Throughout Jewish history, there have been people who have been known as "philo-Semites", those who love Jews and Jewish culture. We find it in our ancient past as well as in modern times (e.g., the various Jewish themed Klezmer and Yiddish festivals in Poland). There are many who look positively upon this phenomenon and see it as an opportunity for Jews to appreciate their Judaism more and, at the same time, bring additional positive awareness of Jews and Judaism to the world at large. On the other hand, there are those who see it as troubling because it blurs the lines between those who are halachic Jews and those who are not.
In answering your question, I would view these philo-Semites in a positive light but with several caveats. They should not portray themselves as Jews to others or to themselves. They cannot receive ritual honors or participate in other specific Jewish rituals which are accorded only to those who are halachically Jewish. There is a difference between those who are Jewish and those who have not undergone the proper ritual procedures for conversion. Nevertheless, if these philo-Semites accept the limitations placed on them by not passing themselves off as halachic Jews, it perhaps can be a positive development in promoting Judaism and Jewish culture to the world.
Your question has an answer that appears to me to change over time. In Biblical times we are told that there were ‘hangers on’, and ‘camp-followers’, and that when the Hebrews left Egypt, they went as a ‘mixed multitude’ – i.e., not all Hebrews. The Tanakh (Jewish bible) speaks of Gerei Toshav (persons who are not part of the people but who lived among them and followed the practices of the Hebrews/Israelites). Ruth, the Moabite, could be considered to be in this number (though it is generally accepted that her assertion to Naomi served as a full formal conversion).
We are told that when the exiles returned from Babylon, to minimize the problems that had arisen, Ezra and Nehemiah ordered that they had to separate out those who were not actually part of the Israelites and send them away. In most other times and places earlier in Jewish history, there were those who lived among the people, but were not actually ‘officially’ a part of them. So in ancient times, there were people who fit the description in your question; that practice was seemingly stopped in the 535 B.C.E. time frame.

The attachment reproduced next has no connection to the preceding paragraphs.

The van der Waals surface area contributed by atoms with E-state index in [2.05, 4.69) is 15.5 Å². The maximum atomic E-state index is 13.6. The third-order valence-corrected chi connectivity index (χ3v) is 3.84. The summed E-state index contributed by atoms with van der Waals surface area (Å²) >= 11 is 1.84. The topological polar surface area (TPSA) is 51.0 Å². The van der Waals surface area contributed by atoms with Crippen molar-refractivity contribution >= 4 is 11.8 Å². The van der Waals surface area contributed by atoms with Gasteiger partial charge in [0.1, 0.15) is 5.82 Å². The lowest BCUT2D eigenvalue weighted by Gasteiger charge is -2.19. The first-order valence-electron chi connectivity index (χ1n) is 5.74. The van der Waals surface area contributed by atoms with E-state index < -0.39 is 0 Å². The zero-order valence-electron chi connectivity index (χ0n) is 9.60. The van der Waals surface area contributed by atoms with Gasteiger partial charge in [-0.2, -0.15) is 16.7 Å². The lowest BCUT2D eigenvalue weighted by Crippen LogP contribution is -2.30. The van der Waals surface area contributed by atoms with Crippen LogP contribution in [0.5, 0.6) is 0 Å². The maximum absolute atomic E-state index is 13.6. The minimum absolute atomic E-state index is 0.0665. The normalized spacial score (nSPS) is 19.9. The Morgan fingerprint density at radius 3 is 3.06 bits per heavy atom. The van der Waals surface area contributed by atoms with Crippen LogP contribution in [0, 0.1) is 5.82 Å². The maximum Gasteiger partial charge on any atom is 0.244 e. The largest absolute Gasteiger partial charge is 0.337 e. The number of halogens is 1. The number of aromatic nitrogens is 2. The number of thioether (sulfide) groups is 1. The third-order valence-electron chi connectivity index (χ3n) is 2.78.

So, as the saying goes, that was then, and this is now.
Today, in accordance with the ruling of Ezra and Nehemiah, it is the general understanding that if one wishes to become a Jew, they must complete a formal conversion process and be accepted. Anything else, or less, does not count; the standards are more formal, and the prerquisites are more specific.
The answer to your question seems to me to be that those who are not Jews should not undertake to practice, act, or perform as one. It is disrespectful and a usurpation and diminution of the rites and rituals which are not theirs and which they mimic (just as it would be for other faiths).
Because there are still those who wish to live in overall accordance with a Jewish outlook and follow some Jewish practices (but not follow a fully Jewish life), there is an alternative that is available. This is not a conversion to Judaism, but it also fulfills many of the ethical and moral teachings, without imposing all of the mitzvot (commandments) on the person who chooses this path. It is well defined, and readily accessible.
There is, in fact, an entire body of literature and instructions for these persons, and there are communities of them around the world. They are called B’nai Noah (children of Noah); they consist of those who follow the Noahide laws. These laws are described as the seven commandments which were applicable to Noah, and therefore to all human beings. These laws do not extend to or encompass the 613 mitzvot that make up Judaism. B'nai Noah are not Jews, and do not practice Judaism - they do, however, live in a manner that fulfills the common commandments that apply to all humans, including Jews.
The Noahide laws and the information are readily available online; for brevity I will not try to summarize them here. This is the appropriate path for a non-Jew who wishes to take on some part of Judaism as their practice and spiritual path, but not to become Jewish.
So, to answer your question specifically, I would say that one who is not a Jew should not undertake to practice as a Jew for good and sufficient reasons (and equally, should not call themselves a Jew); just as one who is not a member of another religion should not undertake to take on the practices of that religion. It is simply a matter of respect and truthfulness. They have an alterative available to them, or they may follow any other religion that also recognizes these seven universal laws, and live a good and fulfilling life in accordance with G-d's teaching.
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